Murray was invited to the Wedgwood factory in Staffordshire by Josiah Wedgwood V who had taken over in 1930. Struggling after the Wall Street Crash, Wedgwood had the insight to recognise Keith's skills and he was asked to design some modern shapes using existing techniques. His first job was assisting Tom Wedgwood with a range of dinner and teaware called Annular - plain shapes with horizontal ribbing.

From this design he produced a large series of bowls and vases, which were decorated by lathe-turning, a Wedgwood skill from the previous century. This enabled very precise shapes to be made in large quantities. The new styles of shapes and glazes that Murray was designing were unlike anything else on the market and the wares created a sensation in Britain. A mass of shapes then appeared which became best sellers now hailed as classics, such as the 'Football vase' which was introduced in 1933 and produced until the 60's.

From the beginning Murray's stature was recognised as every piece bore his signature above the prestigious Wedgwood mark.

About the Manufacturer

Wedgwood was established in 1750’s borne out of a key era of Enlightenment and formed by the radical visionary Josiah Wedgwood  (a member of the Lunar Society and abolitionist and often referred to as the first tycoon).

The company specialised in elegant minimalist design and a scientific approach to materials, proving to be highly influential on the Arts and Crafts Movement with its form and function aesthetics and cast in the same mould as the Georgian furniture that so influenced the proto modernists (Morris, Dresser and later Gordon Russell). From early on Wedgwood employed artists to create the decorative elements of their designs most notably Flaxman and more latterly Ravillious and Paolozzi amongst others.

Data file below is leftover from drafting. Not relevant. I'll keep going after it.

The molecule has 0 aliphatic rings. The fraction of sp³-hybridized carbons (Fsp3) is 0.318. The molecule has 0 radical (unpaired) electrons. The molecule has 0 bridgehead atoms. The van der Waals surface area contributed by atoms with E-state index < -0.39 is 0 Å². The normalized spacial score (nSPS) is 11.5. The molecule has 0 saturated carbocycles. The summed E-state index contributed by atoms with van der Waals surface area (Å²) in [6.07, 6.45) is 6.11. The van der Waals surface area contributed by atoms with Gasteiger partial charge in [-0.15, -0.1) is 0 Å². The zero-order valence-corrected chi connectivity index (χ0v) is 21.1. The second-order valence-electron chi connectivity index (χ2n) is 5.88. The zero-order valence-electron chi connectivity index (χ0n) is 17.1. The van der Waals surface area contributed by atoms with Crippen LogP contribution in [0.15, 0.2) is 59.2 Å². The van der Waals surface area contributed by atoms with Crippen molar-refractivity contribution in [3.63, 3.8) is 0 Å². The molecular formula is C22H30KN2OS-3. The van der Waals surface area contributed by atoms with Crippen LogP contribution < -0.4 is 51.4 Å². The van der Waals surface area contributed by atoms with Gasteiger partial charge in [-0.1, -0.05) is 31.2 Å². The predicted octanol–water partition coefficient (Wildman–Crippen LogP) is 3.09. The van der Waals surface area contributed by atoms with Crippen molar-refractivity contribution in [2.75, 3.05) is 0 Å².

The great success and ultimately disaster for Wedgwood was the ubiquitous Jasperware, originally developed as a copy of the Portland Vase - a cameo vase originally thought to be of Greek origin and latterly exposed as a Roman copy. Jasperware proved to be the staple of Wedgwood and a major cultural influence on the British public, spawning not only 'Neo Classicism' but arguably our more contemporary obsession with all things historic.

It is an interesting footnote that the original Portland vase was smashed with a hammer brought into the British Museum by the man that had for 25 years guarded the vase in its own room. I like to think the guard finally realised the evil this hideous object had wrought on Britain and destroyed it. A more likely explanation is that he realised his life had been wasted guarding a vase whose cultural significance had slid from being one of the 7 wonders of the art world to being an 'also ran in the 2.45 at Haydock'. The vase has been painstakingly reconstructed and can still be found in the British Museum in a mixed cabinet of Roman glass, a bit like a diva ending up in the state old peoples home.

Charles Darwin was the grandson of Josiah’s business partner and married Josiah’s daughter.  It was thus Wedgwood money that allowed Darwin to dedicate his life to science.

Bibliography & Further information

The Portland Vase: